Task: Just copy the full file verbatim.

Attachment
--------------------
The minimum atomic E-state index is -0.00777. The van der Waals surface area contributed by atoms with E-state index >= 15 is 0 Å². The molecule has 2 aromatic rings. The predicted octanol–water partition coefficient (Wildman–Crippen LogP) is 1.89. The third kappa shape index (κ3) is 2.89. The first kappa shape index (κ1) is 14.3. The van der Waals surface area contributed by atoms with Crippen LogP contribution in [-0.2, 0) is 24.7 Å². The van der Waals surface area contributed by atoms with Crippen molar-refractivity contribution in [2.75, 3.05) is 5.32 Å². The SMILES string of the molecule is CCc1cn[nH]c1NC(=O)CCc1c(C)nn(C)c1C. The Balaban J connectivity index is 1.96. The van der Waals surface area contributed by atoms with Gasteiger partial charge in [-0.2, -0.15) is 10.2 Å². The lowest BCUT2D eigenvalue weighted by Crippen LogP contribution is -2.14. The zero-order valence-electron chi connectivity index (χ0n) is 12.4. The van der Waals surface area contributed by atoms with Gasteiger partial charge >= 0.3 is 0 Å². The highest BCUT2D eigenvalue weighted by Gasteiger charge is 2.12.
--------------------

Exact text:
The minimum atomic E-state index is -0.00777. The van der Waals surface area contributed by atoms with E-state index >= 15 is 0 Å². The molecule has 2 aromatic rings. The predicted octanol–water partition coefficient (Wildman–Crippen LogP) is 1.89. The third kappa shape index (κ3) is 2.89. The first kappa shape index (κ1) is 14.3. The van der Waals surface area contributed by atoms with Crippen LogP contribution in [-0.2, 0) is 24.7 Å². The van der Waals surface area contributed by atoms with Crippen molar-refractivity contribution in [2.75, 3.05) is 5.32 Å². The SMILES string of the molecule is CCc1cn[nH]c1NC(=O)CCc1c(C)nn(C)c1C. The Balaban J connectivity index is 1.96. The van der Waals surface area contributed by atoms with Gasteiger partial charge in [-0.2, -0.15) is 10.2 Å². The lowest BCUT2D eigenvalue weighted by Crippen LogP contribution is -2.14. The zero-order valence-electron chi connectivity index (χ0n) is 12.4. The van der Waals surface area contributed by atoms with Gasteiger partial charge >= 0.3 is 0 Å². The highest BCUT2D eigenvalue weighted by Gasteiger charge is 2.12.